Which bit to use? Get your metal shelf-support, or screw, and hold it up to the bit. One end of the bit will be threaded - the other will be a smooth bit to go in the drill. The smooth bit is the bit you want. Compare it against your support lug. It should be the same. If it's too large the support will fall out of the hole; if it's too small, it won't go in. For a screw, compare the smooth bit of the, er, bit against the largest width of the screw. But ignore the threads - those will screw into the wood - and compare against the metal core of the screw.
Where should the holes go? I suggest you mark up the bottom edge of where you want the shelf to go, and shove them in there. Use the same distance from the edge as the existing ones - why not?
But, I hear you say, how should I mark it up?
Use a pencil. That way, you can remove the marks with a rubber when you get it wrong. And you will. Never go ahead blindly. Look. Consider. Step back. But don't go off and have dinner, as I did once, and then come back and stick a whole load of holes in the wrong side, because I'd forgotten which was left and which was right!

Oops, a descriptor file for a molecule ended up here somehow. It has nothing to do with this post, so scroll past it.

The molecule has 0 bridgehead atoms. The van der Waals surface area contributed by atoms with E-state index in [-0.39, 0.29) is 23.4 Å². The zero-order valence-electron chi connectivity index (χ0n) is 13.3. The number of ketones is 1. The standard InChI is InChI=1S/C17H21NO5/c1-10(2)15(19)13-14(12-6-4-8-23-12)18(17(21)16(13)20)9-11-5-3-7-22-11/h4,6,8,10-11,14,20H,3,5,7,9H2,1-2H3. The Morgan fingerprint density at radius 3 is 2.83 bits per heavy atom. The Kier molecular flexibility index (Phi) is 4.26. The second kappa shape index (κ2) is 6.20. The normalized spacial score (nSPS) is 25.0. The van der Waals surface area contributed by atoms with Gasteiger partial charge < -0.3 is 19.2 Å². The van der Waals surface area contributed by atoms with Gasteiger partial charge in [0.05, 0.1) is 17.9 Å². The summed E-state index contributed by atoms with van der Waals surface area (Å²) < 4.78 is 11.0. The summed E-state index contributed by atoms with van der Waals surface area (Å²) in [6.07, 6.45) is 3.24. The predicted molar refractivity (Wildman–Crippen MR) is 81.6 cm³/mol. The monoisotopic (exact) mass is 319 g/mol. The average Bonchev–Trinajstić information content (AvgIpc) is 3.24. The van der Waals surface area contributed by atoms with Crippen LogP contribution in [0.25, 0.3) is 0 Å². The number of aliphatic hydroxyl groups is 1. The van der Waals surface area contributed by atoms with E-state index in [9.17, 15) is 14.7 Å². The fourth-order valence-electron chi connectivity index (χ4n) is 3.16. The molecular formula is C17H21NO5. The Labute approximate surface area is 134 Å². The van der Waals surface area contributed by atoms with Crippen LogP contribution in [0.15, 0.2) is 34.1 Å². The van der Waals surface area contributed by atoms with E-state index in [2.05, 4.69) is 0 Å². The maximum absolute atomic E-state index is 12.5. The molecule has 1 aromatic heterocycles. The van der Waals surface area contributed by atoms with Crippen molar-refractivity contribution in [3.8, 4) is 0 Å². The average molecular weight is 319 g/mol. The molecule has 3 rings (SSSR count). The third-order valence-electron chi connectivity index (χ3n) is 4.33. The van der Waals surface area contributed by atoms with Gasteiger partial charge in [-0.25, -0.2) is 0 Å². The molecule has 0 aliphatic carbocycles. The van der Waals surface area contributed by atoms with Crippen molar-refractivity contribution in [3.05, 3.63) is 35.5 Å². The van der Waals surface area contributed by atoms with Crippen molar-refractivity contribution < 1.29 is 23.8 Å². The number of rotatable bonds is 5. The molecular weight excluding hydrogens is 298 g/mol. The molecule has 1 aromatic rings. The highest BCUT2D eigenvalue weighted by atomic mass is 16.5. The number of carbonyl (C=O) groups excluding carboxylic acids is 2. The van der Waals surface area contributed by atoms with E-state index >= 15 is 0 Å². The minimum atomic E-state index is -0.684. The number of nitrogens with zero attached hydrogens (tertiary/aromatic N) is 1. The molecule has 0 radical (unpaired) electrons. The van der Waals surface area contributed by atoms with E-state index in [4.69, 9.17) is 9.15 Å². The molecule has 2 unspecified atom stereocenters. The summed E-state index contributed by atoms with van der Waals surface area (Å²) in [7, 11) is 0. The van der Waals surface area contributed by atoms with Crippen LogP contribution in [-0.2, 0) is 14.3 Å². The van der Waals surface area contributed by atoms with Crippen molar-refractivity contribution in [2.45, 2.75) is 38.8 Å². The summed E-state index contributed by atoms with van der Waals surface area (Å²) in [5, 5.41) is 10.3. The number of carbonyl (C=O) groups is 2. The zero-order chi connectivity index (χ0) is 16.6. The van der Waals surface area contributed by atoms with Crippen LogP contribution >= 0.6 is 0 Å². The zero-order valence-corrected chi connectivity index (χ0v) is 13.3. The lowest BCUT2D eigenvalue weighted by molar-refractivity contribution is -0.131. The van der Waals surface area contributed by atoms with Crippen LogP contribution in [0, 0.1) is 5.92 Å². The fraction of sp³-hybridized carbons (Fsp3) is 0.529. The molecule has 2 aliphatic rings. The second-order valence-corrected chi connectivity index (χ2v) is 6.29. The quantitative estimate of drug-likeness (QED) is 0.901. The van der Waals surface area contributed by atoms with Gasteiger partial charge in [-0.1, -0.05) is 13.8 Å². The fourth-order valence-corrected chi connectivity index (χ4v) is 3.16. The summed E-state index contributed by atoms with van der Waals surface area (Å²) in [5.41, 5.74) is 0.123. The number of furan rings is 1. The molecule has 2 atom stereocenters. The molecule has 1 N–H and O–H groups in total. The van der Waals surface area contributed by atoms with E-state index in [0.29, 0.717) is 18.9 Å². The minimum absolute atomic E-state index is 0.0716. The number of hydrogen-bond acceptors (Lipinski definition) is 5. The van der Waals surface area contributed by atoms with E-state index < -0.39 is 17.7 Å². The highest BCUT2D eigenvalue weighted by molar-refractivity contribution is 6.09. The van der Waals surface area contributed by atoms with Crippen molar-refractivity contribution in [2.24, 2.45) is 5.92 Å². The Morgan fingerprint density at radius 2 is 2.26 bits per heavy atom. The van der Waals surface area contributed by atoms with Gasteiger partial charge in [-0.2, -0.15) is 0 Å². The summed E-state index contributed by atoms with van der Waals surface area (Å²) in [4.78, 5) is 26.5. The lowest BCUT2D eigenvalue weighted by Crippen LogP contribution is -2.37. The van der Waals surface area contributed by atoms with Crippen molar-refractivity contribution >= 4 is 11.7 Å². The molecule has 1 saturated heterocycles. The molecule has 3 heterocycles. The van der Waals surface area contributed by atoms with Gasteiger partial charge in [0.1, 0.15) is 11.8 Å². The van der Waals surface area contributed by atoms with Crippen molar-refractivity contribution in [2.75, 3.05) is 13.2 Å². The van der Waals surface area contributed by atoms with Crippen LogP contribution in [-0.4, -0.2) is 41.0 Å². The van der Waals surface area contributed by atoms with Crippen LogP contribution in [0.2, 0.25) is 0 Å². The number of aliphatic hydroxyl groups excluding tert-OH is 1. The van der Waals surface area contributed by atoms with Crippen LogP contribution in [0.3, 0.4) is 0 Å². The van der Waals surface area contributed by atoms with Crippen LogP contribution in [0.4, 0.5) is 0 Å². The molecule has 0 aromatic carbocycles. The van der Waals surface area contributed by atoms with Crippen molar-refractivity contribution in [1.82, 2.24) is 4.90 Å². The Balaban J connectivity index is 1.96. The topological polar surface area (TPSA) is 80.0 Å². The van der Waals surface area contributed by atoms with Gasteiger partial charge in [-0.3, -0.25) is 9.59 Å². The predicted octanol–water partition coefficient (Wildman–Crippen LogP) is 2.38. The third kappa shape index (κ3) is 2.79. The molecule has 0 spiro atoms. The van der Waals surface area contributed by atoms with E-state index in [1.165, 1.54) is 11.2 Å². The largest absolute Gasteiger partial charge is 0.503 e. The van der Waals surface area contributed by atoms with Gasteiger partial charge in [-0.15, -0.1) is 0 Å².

Mark the lengths from the top, or bottom, on either side of the board, since you will need two holes. It isn't rocket science. I just use a tape-measure, which I ensure is roughly straight, and mark off the lengths with a little horizontal line at each shelf without moving the tape.
I use a tool from the DIY - no idea what it's called - which consists of a short length of steel ruler, and a right-angle on the end. So I put it against the side of the board, and the ruler comes across the board at a right-angle. I draw lines in pencil so that the marks I did from the top of the board now are horizontal lines across the board. I use the ruler to measure in from the side where the hole should be - and make a cross.